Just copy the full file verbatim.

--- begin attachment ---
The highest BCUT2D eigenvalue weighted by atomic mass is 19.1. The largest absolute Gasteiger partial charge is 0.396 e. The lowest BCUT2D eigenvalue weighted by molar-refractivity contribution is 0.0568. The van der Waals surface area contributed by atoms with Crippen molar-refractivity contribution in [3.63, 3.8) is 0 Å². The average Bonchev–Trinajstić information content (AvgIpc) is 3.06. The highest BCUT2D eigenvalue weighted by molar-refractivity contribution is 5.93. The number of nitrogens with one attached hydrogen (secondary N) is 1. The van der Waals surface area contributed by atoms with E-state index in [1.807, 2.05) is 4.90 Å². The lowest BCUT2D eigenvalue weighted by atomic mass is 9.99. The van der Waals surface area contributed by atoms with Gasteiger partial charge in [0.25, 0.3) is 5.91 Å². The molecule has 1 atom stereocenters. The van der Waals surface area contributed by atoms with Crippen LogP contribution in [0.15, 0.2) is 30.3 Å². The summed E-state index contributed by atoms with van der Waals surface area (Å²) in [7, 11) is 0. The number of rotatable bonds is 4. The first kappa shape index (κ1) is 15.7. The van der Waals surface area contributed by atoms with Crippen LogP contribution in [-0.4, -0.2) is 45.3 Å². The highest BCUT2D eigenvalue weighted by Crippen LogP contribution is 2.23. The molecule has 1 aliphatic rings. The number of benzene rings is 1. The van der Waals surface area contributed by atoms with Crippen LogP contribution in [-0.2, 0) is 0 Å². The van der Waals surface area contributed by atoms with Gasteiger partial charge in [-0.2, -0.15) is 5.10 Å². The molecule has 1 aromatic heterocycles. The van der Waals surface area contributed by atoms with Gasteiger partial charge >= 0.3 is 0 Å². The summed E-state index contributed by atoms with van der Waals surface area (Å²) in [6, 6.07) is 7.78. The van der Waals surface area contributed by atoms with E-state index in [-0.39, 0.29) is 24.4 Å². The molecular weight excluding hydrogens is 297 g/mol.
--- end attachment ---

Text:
The highest BCUT2D eigenvalue weighted by atomic mass is 19.1. The largest absolute Gasteiger partial charge is 0.396 e. The lowest BCUT2D eigenvalue weighted by molar-refractivity contribution is 0.0568. The van der Waals surface area contributed by atoms with Crippen molar-refractivity contribution in [3.63, 3.8) is 0 Å². The average Bonchev–Trinajstić information content (AvgIpc) is 3.06. The highest BCUT2D eigenvalue weighted by molar-refractivity contribution is 5.93. The number of nitrogens with one attached hydrogen (secondary N) is 1. The van der Waals surface area contributed by atoms with E-state index in [1.807, 2.05) is 4.90 Å². The lowest BCUT2D eigenvalue weighted by atomic mass is 9.99. The van der Waals surface area contributed by atoms with Gasteiger partial charge in [0.25, 0.3) is 5.91 Å². The molecule has 1 atom stereocenters. The van der Waals surface area contributed by atoms with Crippen LogP contribution in [0.15, 0.2) is 30.3 Å². The summed E-state index contributed by atoms with van der Waals surface area (Å²) in [7, 11) is 0. The number of rotatable bonds is 4. The first kappa shape index (κ1) is 15.7. The van der Waals surface area contributed by atoms with Crippen LogP contribution in [-0.4, -0.2) is 45.3 Å². The highest BCUT2D eigenvalue weighted by Crippen LogP contribution is 2.23. The molecule has 1 aliphatic rings. The number of benzene rings is 1. The van der Waals surface area contributed by atoms with Crippen LogP contribution in [-0.2, 0) is 0 Å². The van der Waals surface area contributed by atoms with Gasteiger partial charge in [-0.2, -0.15) is 5.10 Å². The molecule has 1 aromatic heterocycles. The van der Waals surface area contributed by atoms with Gasteiger partial charge >= 0.3 is 0 Å². The summed E-state index contributed by atoms with van der Waals surface area (Å²) in [6, 6.07) is 7.78. The van der Waals surface area contributed by atoms with E-state index in [-0.39, 0.29) is 24.4 Å². The molecular weight excluding hydrogens is 297 g/mol.